The Court concluded, therefore, that the principle of proportionality requires that the contracting authority be required to examine and assess the facts, in order to determine whether the relationship between two entities has actually influenced the respective content of the tenders submitted in the same tendering procedure, a finding of such influence, in any form, being sufficient for those undertakings to be excluded from the procedure.
The Court also stated that the mere fact that tenders have been signed by the same person cannot justify their automatic exclusion from the tendering procedure. It noted in this regard that EU law applicable to insurance activities expressly allows Lloyd’s to be represented vis-à-vis third parties by a single representative for each Member State. Even though Lloyd’s may exercise its insurance activities in Member States only through the competent General Representative, the referring court must still verify that the tenders were determined and submitted independently by each syndicate.
Therefore, the Court considered that the national legislation at issue was compatible with EU law, given that it does not allow an automatic exclusion, but nonetheless allows the contracting authority to exclude tenderers where it finds, on the basis of unambiguous evidence, that their tenders were not drawn up independently.
NoteworthyIn this judgment completely in line with the Assitur case-law (C-538/07), the Court of Justice has again emphasized the importance of the principles of transparency, equal treatment and free competition in public procurement. Any exclusions from the right to tender are to be interpreted strictly and based on a factual analysis, this respecting the principle of proportionality.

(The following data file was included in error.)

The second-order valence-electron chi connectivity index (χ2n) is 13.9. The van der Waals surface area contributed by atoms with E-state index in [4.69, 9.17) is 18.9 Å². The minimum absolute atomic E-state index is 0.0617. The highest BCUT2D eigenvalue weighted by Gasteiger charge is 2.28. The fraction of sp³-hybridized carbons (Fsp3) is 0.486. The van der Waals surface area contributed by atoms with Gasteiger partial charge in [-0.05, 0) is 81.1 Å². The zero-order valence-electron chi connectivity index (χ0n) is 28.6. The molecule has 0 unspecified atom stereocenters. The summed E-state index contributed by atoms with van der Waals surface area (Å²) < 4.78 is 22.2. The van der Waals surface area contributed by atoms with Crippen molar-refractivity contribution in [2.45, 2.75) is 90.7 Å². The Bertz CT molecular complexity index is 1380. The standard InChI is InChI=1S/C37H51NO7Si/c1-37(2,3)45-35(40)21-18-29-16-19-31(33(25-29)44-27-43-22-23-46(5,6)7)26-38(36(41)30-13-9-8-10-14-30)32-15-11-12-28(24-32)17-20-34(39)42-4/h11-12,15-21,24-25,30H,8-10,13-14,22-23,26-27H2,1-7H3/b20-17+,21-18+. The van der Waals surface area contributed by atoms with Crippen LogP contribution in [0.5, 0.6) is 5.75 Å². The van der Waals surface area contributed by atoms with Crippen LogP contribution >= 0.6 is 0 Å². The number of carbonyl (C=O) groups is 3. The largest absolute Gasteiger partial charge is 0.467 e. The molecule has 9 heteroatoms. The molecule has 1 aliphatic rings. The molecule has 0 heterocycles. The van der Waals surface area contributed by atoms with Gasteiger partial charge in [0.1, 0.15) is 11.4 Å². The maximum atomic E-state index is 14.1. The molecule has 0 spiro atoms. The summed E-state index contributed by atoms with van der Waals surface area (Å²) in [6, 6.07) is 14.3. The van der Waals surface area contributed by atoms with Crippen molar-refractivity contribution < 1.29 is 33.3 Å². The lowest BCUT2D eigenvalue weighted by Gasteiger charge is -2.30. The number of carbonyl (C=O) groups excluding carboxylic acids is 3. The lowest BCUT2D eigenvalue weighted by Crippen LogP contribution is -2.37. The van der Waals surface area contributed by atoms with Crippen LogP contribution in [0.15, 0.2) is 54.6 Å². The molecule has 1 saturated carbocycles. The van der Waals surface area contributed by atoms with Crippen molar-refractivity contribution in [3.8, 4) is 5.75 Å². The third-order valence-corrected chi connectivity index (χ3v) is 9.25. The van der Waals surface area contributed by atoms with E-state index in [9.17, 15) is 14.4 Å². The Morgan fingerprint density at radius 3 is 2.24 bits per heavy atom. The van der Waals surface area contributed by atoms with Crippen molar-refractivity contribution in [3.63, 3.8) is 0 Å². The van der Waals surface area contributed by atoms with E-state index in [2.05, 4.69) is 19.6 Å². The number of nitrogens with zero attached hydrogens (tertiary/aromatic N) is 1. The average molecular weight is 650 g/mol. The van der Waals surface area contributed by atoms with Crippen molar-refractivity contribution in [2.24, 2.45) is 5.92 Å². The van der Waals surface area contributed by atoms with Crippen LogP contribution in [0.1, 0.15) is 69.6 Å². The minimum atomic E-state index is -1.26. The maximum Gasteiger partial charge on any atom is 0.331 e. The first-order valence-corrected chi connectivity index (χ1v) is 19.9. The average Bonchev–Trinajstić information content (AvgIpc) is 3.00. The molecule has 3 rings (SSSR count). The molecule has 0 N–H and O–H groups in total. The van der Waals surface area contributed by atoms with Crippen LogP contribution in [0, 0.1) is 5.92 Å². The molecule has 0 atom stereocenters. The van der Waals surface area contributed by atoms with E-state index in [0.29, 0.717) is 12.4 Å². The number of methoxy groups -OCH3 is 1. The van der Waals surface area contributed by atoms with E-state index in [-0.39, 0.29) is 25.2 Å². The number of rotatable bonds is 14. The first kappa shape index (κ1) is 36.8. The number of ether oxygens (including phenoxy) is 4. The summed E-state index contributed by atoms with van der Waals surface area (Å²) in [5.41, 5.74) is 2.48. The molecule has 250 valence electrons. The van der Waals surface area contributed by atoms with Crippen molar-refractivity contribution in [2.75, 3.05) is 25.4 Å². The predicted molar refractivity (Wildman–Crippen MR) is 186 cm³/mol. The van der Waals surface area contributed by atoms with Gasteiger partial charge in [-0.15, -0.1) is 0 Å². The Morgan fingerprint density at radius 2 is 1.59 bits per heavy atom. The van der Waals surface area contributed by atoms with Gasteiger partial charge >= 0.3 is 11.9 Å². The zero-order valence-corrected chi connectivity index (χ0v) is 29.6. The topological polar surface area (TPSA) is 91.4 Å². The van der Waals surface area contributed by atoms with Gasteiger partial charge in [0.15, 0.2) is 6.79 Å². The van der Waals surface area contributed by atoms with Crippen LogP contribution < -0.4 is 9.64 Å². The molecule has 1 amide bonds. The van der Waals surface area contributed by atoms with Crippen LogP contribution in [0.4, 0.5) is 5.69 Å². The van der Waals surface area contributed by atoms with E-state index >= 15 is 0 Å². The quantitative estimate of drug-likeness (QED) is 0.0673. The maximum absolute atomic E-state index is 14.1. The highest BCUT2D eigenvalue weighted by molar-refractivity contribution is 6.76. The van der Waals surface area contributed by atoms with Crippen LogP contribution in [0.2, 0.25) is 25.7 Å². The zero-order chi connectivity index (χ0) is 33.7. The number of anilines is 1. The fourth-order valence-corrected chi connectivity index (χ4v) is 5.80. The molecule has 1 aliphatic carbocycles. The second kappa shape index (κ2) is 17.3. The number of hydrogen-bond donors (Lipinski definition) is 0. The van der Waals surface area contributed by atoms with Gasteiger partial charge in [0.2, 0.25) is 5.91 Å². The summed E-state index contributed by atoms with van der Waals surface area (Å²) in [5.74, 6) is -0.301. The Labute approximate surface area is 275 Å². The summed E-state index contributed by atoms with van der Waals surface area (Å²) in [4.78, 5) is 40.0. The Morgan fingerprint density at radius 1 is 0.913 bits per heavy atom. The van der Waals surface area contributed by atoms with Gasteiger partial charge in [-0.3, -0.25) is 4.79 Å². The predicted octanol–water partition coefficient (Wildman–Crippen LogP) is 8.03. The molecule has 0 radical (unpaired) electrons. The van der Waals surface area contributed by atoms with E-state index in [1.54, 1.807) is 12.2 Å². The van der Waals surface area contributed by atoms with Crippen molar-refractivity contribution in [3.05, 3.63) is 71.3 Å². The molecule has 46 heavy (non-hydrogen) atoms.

The Court explained in length that the bids of undertakings linked by a relationship of control or of association should not be presumed collusive for the purpose of the EU public procurement rules and that a contracting authority had to look at the facts before any exclusion of linked undertakings. It is up to the contracting authority to establish whether the relationship between two entities has actually influenced the respective content of the tenders submitted in the same tendering procedure.
It can be interesting to compare this judgement with competition law, where it is possible for undertakings which share legal or financial links but enjoy commercial autonomy to submit separate and competing tenders, provided that they do not consult each other prior to the submission of their bids, such exchanges having an anti-competitive object (see for example, in French competition law, Paris Court of Appeal, 28 October 2010, n° 2010/03405). Accordingly, it seems that a violation of competition law would be more easily retained, given that the mere false autonomy of the bids allows the existence of a cartel to be presumed, whereas an actual influence on the content of the bids seems to be required to find a violation of EU public procurement law. Further explanations regarding this apparently partial convergence might be provided by the Specializuotas transportas upcoming judgment (C‑531/16).
Of particular importance to the insurance sector is the fact that Lloyd’s syndicates have the right to participate in the same tendering procedure and be represented by the same representative. This does not constitute a ground for exclusion from the procedure so long as the syndicates act independently in the formulation of their submissions.